Weeks after a balloon, an “octagonal structure” and other flying objects put Americans on edge, the US is dealing with another mysterious phenomenon in the sky.
On Friday night in Sacramento, St Patrick’s Day partiers spotted streaks of light blazing a path through the California night. A video posted to Instagram showed what looked like small fireworks or flying superheroes chasing each other along a trail.
Jaime Hernandez was at the King Cong Brewing Company in California’s capital when some among the group noticed the lights. Hernandez quickly began filming. It was over in about 40 seconds, he told the Associated Press on Saturday.
“Mainly, we were in shock, but amazed that we got to witness it,” Hernandez said in an email. “None of us had ever seen anything like it.”
The brewery owner posted Hernandez’s video to Instagram, asking if anyone could solve the mystery. And for better or for worse, according to a Harvard astronomer, it is unlikely to be an alien invasion or the arrival of Captain Marvel.
Jon McDowell, of the Harvard and Smithsonian Center for Astrophysics, told the AP he is 99.9% confident the streaks of light were from burning space debris, flying 40 miles high at thousands of miles per hour.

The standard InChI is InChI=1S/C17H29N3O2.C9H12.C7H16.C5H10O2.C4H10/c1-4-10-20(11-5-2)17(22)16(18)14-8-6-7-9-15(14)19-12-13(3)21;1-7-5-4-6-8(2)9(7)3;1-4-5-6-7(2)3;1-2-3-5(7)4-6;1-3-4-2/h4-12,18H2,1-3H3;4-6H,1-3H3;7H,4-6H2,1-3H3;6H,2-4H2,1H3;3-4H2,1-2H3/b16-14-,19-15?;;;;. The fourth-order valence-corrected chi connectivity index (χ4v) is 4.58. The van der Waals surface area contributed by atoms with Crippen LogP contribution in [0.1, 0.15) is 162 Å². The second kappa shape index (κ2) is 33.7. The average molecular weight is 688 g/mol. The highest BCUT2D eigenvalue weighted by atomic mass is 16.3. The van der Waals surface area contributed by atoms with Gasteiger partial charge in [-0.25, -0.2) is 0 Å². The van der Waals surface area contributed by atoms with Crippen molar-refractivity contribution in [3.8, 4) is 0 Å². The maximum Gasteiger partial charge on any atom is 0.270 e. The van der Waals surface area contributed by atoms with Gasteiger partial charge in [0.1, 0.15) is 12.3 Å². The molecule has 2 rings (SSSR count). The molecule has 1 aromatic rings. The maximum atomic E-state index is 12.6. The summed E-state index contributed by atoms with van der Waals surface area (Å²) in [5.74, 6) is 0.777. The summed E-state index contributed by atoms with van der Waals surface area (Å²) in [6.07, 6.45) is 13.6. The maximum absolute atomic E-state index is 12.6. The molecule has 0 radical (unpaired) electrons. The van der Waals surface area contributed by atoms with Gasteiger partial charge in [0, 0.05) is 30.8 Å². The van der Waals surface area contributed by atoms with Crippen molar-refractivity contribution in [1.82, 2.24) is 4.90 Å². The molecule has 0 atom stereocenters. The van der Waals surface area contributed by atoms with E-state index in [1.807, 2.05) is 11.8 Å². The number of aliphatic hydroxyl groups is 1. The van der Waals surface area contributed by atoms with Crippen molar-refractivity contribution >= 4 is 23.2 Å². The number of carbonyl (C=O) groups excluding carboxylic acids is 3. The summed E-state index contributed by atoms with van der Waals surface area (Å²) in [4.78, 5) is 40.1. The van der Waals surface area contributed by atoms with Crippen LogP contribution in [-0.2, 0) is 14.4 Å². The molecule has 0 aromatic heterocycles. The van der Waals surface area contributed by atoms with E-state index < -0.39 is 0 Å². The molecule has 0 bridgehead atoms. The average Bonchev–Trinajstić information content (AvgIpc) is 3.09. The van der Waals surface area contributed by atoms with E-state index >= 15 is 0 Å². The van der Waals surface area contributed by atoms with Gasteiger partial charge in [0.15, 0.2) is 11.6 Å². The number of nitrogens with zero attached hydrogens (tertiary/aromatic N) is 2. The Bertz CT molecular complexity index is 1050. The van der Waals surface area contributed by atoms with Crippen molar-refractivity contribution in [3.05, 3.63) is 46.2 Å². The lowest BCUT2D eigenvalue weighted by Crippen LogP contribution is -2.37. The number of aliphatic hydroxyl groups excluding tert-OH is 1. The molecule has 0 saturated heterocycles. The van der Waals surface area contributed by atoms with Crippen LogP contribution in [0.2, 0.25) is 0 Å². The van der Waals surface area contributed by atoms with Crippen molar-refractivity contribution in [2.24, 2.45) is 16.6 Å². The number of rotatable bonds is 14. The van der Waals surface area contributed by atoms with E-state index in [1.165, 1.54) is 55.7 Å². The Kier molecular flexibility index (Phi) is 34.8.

McDowell told the New York Times the likely culprit was communications equipment dumped from the International Space Station in February 2020. The orbit of the debris had shrunk since then until it was low enough to burn.
“What you’re seeing is some actually very small objects releasing a lot of energy, very high up, traveling extremely fast,” he told the newspaper.
The US space force had confirmed the re-entry path over California for the Inter-orbit Communication System, and the timing was consistent with what people saw in the sky, he added.
In February, Joe Biden said the various flying objects the US had shot down following the appearance of a suspected spy balloon were “most likely” related to the work of private companies or institutions.
Even if this weekend’s sighting has similarly mundane origins, at least viewers got what McDowell called “a spectacular light show in the sky”.